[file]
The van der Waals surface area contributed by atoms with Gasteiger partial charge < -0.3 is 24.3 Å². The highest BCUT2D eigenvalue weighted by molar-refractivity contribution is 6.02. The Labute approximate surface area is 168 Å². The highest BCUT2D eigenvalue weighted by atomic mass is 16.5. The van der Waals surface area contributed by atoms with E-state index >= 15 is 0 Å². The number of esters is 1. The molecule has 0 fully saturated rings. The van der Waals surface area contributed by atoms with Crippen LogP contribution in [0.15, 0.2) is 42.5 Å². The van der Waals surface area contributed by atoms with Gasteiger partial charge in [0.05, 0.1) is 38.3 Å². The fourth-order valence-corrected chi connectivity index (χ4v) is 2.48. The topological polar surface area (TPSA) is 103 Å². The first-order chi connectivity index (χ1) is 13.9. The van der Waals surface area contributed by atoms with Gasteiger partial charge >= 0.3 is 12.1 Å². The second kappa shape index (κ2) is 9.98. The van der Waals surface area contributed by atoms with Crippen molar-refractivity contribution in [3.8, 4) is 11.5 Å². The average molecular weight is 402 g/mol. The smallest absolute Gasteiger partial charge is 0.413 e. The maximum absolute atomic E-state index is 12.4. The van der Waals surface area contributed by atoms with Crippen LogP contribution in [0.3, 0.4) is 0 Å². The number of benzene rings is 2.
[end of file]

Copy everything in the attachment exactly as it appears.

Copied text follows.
The van der Waals surface area contributed by atoms with Gasteiger partial charge < -0.3 is 24.3 Å². The highest BCUT2D eigenvalue weighted by molar-refractivity contribution is 6.02. The Labute approximate surface area is 168 Å². The highest BCUT2D eigenvalue weighted by atomic mass is 16.5. The van der Waals surface area contributed by atoms with E-state index >= 15 is 0 Å². The number of esters is 1. The molecule has 0 fully saturated rings. The van der Waals surface area contributed by atoms with Crippen LogP contribution in [0.15, 0.2) is 42.5 Å². The van der Waals surface area contributed by atoms with Gasteiger partial charge in [0.05, 0.1) is 38.3 Å². The fourth-order valence-corrected chi connectivity index (χ4v) is 2.48. The topological polar surface area (TPSA) is 103 Å². The first-order chi connectivity index (χ1) is 13.9. The van der Waals surface area contributed by atoms with Gasteiger partial charge >= 0.3 is 12.1 Å². The second kappa shape index (κ2) is 9.98. The van der Waals surface area contributed by atoms with Crippen molar-refractivity contribution in [3.8, 4) is 11.5 Å². The average molecular weight is 402 g/mol. The smallest absolute Gasteiger partial charge is 0.413 e. The maximum absolute atomic E-state index is 12.4. The van der Waals surface area contributed by atoms with Crippen LogP contribution in [0.3, 0.4) is 0 Å². The number of benzene rings is 2.